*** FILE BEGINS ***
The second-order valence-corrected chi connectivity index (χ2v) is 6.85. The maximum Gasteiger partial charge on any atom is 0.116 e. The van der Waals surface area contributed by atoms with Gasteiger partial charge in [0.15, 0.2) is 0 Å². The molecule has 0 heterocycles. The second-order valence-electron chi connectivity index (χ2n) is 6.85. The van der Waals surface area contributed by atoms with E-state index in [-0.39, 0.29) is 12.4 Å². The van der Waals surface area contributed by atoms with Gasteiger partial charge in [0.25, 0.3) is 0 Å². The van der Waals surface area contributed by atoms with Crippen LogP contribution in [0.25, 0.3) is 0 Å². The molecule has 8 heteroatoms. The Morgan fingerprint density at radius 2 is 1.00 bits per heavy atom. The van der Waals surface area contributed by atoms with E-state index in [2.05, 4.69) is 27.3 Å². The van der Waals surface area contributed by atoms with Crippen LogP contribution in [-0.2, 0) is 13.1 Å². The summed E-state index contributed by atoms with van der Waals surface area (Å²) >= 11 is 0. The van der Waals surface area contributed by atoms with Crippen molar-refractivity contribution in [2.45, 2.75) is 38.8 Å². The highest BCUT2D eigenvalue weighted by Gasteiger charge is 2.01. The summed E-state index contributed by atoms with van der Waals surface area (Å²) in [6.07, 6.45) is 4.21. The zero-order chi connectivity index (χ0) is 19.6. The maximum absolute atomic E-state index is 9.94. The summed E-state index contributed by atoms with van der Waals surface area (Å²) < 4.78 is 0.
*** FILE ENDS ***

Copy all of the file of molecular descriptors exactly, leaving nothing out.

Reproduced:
The second-order valence-corrected chi connectivity index (χ2v) is 6.85. The maximum Gasteiger partial charge on any atom is 0.116 e. The van der Waals surface area contributed by atoms with Gasteiger partial charge in [0.15, 0.2) is 0 Å². The molecule has 0 heterocycles. The second-order valence-electron chi connectivity index (χ2n) is 6.85. The van der Waals surface area contributed by atoms with E-state index in [-0.39, 0.29) is 12.4 Å². The van der Waals surface area contributed by atoms with Gasteiger partial charge in [0.25, 0.3) is 0 Å². The van der Waals surface area contributed by atoms with Crippen LogP contribution in [0.25, 0.3) is 0 Å². The molecule has 8 heteroatoms. The Morgan fingerprint density at radius 2 is 1.00 bits per heavy atom. The van der Waals surface area contributed by atoms with E-state index in [2.05, 4.69) is 27.3 Å². The van der Waals surface area contributed by atoms with Crippen LogP contribution in [-0.2, 0) is 13.1 Å². The summed E-state index contributed by atoms with van der Waals surface area (Å²) >= 11 is 0. The van der Waals surface area contributed by atoms with Crippen molar-refractivity contribution in [2.45, 2.75) is 38.8 Å². The highest BCUT2D eigenvalue weighted by Gasteiger charge is 2.01. The summed E-state index contributed by atoms with van der Waals surface area (Å²) in [6.07, 6.45) is 4.21. The zero-order chi connectivity index (χ0) is 19.6. The maximum absolute atomic E-state index is 9.94. The summed E-state index contributed by atoms with van der Waals surface area (Å²) < 4.78 is 0.